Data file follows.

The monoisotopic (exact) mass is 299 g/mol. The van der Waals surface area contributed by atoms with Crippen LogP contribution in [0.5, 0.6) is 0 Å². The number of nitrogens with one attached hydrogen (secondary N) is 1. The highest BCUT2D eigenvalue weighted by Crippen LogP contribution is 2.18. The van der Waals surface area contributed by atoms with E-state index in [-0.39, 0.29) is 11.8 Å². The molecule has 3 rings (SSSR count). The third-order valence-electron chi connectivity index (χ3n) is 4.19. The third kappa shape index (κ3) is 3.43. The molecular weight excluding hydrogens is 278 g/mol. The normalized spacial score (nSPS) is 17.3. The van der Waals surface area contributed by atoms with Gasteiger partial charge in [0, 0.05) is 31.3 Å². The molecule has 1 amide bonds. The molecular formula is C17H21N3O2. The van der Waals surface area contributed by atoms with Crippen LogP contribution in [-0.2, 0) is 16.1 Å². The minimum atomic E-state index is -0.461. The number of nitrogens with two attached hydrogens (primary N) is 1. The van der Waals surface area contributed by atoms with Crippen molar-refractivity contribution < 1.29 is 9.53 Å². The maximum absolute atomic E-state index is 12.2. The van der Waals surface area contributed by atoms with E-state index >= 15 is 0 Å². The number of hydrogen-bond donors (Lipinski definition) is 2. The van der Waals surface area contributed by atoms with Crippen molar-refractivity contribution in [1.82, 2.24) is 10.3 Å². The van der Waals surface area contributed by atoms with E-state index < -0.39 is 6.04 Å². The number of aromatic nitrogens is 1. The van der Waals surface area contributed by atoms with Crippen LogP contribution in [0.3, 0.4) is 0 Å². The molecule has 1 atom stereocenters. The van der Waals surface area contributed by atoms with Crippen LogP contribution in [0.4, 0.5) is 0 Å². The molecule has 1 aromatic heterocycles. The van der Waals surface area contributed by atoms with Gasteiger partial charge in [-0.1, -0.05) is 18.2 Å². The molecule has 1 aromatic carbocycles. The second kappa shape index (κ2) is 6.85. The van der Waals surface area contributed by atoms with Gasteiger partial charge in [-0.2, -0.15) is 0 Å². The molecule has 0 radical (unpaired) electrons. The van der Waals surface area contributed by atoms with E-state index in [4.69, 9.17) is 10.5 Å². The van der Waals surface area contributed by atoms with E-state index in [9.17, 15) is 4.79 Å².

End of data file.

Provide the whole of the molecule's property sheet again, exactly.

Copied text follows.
The monoisotopic (exact) mass is 299 g/mol. The van der Waals surface area contributed by atoms with Crippen LogP contribution in [0.5, 0.6) is 0 Å². The number of nitrogens with one attached hydrogen (secondary N) is 1. The highest BCUT2D eigenvalue weighted by Crippen LogP contribution is 2.18. The van der Waals surface area contributed by atoms with E-state index in [-0.39, 0.29) is 11.8 Å². The molecule has 3 rings (SSSR count). The third-order valence-electron chi connectivity index (χ3n) is 4.19. The third kappa shape index (κ3) is 3.43. The molecular weight excluding hydrogens is 278 g/mol. The normalized spacial score (nSPS) is 17.3. The van der Waals surface area contributed by atoms with Gasteiger partial charge in [0, 0.05) is 31.3 Å². The molecule has 1 amide bonds. The molecular formula is C17H21N3O2. The van der Waals surface area contributed by atoms with Crippen LogP contribution in [-0.2, 0) is 16.1 Å². The minimum atomic E-state index is -0.461. The number of nitrogens with two attached hydrogens (primary N) is 1. The van der Waals surface area contributed by atoms with Crippen molar-refractivity contribution < 1.29 is 9.53 Å². The maximum absolute atomic E-state index is 12.2. The van der Waals surface area contributed by atoms with E-state index >= 15 is 0 Å². The number of hydrogen-bond donors (Lipinski definition) is 2. The van der Waals surface area contributed by atoms with Crippen molar-refractivity contribution in [1.82, 2.24) is 10.3 Å². The van der Waals surface area contributed by atoms with E-state index < -0.39 is 6.04 Å². The number of aromatic nitrogens is 1. The van der Waals surface area contributed by atoms with Crippen LogP contribution in [0.3, 0.4) is 0 Å². The molecule has 1 atom stereocenters. The van der Waals surface area contributed by atoms with Crippen LogP contribution in [0.4, 0.5) is 0 Å². The molecule has 1 aromatic heterocycles. The van der Waals surface area contributed by atoms with Gasteiger partial charge in [-0.1, -0.05) is 18.2 Å². The molecule has 1 aromatic carbocycles. The second kappa shape index (κ2) is 6.85. The van der Waals surface area contributed by atoms with Gasteiger partial charge in [-0.2, -0.15) is 0 Å². The molecule has 0 radical (unpaired) electrons. The van der Waals surface area contributed by atoms with E-state index in [4.69, 9.17) is 10.5 Å². The van der Waals surface area contributed by atoms with E-state index in [9.17, 15) is 4.79 Å².